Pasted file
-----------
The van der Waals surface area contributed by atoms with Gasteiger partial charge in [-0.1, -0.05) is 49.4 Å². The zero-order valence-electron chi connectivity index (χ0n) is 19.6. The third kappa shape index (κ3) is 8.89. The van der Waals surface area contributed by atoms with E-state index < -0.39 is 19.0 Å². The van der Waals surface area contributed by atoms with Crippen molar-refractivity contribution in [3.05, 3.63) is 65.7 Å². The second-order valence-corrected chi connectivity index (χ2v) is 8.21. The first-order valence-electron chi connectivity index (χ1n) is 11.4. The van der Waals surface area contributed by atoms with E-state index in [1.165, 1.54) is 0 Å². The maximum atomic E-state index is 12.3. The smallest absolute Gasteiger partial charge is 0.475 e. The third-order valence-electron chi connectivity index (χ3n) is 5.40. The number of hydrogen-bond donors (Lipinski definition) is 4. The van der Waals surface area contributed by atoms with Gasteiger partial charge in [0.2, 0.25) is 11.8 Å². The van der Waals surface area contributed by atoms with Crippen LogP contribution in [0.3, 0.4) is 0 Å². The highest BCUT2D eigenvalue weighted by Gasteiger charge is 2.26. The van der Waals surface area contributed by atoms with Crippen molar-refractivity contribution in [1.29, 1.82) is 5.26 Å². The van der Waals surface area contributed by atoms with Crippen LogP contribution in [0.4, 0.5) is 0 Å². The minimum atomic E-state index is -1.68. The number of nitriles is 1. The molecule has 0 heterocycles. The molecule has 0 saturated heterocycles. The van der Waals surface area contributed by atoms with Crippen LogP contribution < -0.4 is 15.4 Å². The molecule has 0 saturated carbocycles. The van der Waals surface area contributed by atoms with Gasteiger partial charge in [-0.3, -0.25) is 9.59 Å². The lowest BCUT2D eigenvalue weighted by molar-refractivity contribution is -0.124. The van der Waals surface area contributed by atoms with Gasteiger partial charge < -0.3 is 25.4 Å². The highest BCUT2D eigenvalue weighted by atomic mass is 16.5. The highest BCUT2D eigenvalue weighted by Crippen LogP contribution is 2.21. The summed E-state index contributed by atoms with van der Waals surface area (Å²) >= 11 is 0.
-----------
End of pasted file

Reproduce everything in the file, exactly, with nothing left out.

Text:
The van der Waals surface area contributed by atoms with Gasteiger partial charge in [-0.1, -0.05) is 49.4 Å². The zero-order valence-electron chi connectivity index (χ0n) is 19.6. The third kappa shape index (κ3) is 8.89. The van der Waals surface area contributed by atoms with E-state index < -0.39 is 19.0 Å². The van der Waals surface area contributed by atoms with Crippen molar-refractivity contribution in [3.05, 3.63) is 65.7 Å². The second-order valence-corrected chi connectivity index (χ2v) is 8.21. The first-order valence-electron chi connectivity index (χ1n) is 11.4. The van der Waals surface area contributed by atoms with E-state index in [1.165, 1.54) is 0 Å². The maximum atomic E-state index is 12.3. The smallest absolute Gasteiger partial charge is 0.475 e. The third-order valence-electron chi connectivity index (χ3n) is 5.40. The number of hydrogen-bond donors (Lipinski definition) is 4. The van der Waals surface area contributed by atoms with Gasteiger partial charge in [0.2, 0.25) is 11.8 Å². The van der Waals surface area contributed by atoms with Crippen LogP contribution in [0.3, 0.4) is 0 Å². The highest BCUT2D eigenvalue weighted by Gasteiger charge is 2.26. The van der Waals surface area contributed by atoms with Crippen molar-refractivity contribution in [1.29, 1.82) is 5.26 Å². The van der Waals surface area contributed by atoms with Crippen LogP contribution in [0.4, 0.5) is 0 Å². The minimum atomic E-state index is -1.68. The number of nitriles is 1. The molecule has 0 heterocycles. The molecule has 0 saturated heterocycles. The van der Waals surface area contributed by atoms with Crippen LogP contribution < -0.4 is 15.4 Å². The molecule has 0 saturated carbocycles. The van der Waals surface area contributed by atoms with Gasteiger partial charge in [-0.3, -0.25) is 9.59 Å². The lowest BCUT2D eigenvalue weighted by molar-refractivity contribution is -0.124. The van der Waals surface area contributed by atoms with Gasteiger partial charge < -0.3 is 25.4 Å². The highest BCUT2D eigenvalue weighted by atomic mass is 16.5. The highest BCUT2D eigenvalue weighted by Crippen LogP contribution is 2.21. The summed E-state index contributed by atoms with van der Waals surface area (Å²) >= 11 is 0.